This is similar with politics and unfortunately why it’s become such a sour point for the internet. The articles online are always horrifically clickbait and misinformed (more on that in a second).
But if you’re a more liberally-minded individual for instance, and want to understand a conservative viewpoint, you’re only ever exposed to liberally-focussed news and those who think the exact same way as you (often with a dash more extremism thrown in there for good measure).
I do think this is a major contributing factor of why the 'left and right' (terms I don’t really like as they’re an oversimplification) seem to be stretching further apart and people becoming more intolerant of one another.
Money, money, money
Corporate-wise, I think what many forget is that it’s now become the job of marketing departments and agencies to craft biased content (blogs and social posts) that favour/promote a particular product, service or opinion. They often do this to rank better in SEO (search engine optimisation) results but that can be shared to socials too.
So when you Google '10 best places to go in Bali', even the results for this now have been meticulously crafted towards a holiday destination that’s paid for it.
There’s also paid content from companies to news and media companies. This is posted on the news company's website and socials which isn’t always that obvious to your average user.
Influencers is the other blatant place for this hidden incentive of content. Obviously, there’s been a monumental movement towards this from a decade ago. Ridiculous numbers of people can now make a full-time living by promoting businesses and/or sponsoring products that they frankly, don’t give much of a toss about. It’s extremely difficult to weed out the genuine from the con artists here sometimes as well.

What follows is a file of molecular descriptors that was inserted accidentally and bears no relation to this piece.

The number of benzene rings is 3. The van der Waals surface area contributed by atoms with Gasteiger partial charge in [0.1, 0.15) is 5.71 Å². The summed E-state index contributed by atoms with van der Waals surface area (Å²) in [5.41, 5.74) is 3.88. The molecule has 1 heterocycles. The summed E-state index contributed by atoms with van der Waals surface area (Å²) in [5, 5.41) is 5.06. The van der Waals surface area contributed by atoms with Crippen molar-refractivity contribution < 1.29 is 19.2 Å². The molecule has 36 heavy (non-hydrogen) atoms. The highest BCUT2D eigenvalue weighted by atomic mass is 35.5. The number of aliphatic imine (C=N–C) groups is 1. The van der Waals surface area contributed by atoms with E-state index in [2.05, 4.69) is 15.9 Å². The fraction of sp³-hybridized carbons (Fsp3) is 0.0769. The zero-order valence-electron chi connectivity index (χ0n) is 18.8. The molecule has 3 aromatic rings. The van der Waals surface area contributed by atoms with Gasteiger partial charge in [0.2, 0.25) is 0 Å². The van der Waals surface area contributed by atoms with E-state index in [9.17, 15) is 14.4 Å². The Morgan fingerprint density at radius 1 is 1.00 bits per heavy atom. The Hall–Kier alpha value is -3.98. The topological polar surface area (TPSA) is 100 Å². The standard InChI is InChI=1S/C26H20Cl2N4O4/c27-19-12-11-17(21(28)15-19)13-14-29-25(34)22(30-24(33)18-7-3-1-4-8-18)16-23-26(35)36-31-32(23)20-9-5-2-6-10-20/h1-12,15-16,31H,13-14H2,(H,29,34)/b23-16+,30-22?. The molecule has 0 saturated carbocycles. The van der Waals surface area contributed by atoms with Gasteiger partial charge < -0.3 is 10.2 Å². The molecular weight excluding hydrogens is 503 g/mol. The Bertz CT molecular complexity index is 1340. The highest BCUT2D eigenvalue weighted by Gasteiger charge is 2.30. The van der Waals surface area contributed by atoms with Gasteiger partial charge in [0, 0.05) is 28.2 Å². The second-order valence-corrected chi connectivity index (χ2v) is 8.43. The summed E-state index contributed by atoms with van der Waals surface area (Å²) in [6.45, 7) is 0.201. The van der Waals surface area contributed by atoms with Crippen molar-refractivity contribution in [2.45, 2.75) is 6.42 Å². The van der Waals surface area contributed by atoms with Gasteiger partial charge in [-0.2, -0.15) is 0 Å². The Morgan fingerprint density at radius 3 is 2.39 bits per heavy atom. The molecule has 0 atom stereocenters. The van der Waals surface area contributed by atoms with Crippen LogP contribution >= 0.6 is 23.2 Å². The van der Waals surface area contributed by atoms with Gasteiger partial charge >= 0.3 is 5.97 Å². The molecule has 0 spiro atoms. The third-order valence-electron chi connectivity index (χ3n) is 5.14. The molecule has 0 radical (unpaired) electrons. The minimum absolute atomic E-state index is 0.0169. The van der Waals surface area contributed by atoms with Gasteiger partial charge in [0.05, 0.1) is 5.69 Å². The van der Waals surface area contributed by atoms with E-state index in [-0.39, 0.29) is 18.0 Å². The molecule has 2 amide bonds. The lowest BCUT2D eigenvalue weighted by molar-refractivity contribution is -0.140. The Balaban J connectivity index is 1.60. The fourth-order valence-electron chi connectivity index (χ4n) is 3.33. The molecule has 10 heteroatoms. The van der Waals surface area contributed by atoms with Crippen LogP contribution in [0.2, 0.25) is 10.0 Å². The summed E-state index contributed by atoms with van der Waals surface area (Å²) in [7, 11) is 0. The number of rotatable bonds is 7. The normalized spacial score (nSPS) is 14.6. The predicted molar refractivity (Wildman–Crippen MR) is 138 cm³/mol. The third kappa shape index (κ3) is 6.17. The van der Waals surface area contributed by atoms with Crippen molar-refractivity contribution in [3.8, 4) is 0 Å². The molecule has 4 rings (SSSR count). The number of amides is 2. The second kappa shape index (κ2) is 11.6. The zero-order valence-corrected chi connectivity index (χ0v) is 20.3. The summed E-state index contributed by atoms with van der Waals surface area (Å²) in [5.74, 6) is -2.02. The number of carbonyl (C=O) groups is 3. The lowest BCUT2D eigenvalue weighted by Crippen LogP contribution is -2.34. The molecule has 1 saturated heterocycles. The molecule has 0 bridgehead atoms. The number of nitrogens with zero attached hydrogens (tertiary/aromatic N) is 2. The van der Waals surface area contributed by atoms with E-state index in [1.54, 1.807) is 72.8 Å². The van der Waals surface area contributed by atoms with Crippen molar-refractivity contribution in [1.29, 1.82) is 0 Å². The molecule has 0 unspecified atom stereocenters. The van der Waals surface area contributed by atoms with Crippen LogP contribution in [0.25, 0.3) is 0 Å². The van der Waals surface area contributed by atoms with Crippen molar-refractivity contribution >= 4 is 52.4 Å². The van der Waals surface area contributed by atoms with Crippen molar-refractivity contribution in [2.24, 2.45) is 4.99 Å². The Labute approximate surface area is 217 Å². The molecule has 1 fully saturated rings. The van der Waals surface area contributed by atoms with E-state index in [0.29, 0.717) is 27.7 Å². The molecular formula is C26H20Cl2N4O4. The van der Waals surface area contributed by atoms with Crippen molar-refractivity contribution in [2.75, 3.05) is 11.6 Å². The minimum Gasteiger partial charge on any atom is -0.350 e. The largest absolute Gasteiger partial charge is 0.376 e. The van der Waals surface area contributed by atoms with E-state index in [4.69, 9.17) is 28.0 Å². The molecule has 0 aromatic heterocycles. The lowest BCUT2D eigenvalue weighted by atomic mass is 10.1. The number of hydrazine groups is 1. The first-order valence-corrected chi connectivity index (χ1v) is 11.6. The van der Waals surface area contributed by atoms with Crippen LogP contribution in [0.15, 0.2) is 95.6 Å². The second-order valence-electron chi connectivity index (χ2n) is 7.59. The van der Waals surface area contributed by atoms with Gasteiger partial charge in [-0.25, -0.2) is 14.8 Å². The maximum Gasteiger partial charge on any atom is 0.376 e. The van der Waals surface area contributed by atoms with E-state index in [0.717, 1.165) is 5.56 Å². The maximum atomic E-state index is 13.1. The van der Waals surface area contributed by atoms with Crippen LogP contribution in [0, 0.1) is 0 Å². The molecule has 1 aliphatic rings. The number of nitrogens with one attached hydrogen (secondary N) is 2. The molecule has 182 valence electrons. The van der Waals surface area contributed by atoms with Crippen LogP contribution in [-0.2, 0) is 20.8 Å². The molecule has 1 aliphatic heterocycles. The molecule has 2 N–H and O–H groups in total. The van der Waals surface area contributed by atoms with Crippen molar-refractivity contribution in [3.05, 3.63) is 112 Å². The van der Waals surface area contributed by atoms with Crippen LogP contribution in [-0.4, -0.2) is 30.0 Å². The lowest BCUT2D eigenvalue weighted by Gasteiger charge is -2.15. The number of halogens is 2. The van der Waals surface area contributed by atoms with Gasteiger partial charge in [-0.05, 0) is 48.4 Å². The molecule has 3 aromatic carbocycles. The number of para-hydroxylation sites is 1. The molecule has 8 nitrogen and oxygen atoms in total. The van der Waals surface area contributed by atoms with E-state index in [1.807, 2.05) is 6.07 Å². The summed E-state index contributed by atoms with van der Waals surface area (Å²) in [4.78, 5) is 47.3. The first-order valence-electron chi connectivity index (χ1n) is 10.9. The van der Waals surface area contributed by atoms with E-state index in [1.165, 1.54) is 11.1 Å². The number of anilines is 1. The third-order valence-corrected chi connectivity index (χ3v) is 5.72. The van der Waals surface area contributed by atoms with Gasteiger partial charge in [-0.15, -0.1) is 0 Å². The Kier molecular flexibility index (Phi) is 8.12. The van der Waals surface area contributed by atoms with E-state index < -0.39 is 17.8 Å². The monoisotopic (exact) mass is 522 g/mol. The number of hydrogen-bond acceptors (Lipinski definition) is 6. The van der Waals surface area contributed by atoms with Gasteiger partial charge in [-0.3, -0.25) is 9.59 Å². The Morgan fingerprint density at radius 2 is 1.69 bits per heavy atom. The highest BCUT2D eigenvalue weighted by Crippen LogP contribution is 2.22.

I recall the days when I could watch a YouTuber give genuine advice about some productivity applications because they found them genuinely helpful. There was never any doubt to what they said, they just wanted to give out advice and help others. Now… it feels like everytime someone promotes a specific brand, you have to question their true intentions, regardless of whether they declare a partnership or not.
Putting the misinformed into misinformation
That leads me nicely to my final point in content saturation, misinformation. Influencers and media corps can be the absolute worst for this because of the financial incentive for them. Spreading information, products or services that are either blatantly untrue, heavily biased or taken out of context is extremely dangerous.
Remember it’s very much in their interest to gather as many clicks, views, subscriptions etc. from you so they can be more enticing to prospective advertisers. This means media companies are willing to do whatever to get this and to not really question the science behind it.
Ten years ago, that was barely apparent. Nowadays every headline is clickbait, every video thumbnail is some kind of eye-catching misdirect, or some hot take which is either just novel (and occasionally valid) or trying to be deliberately controversial.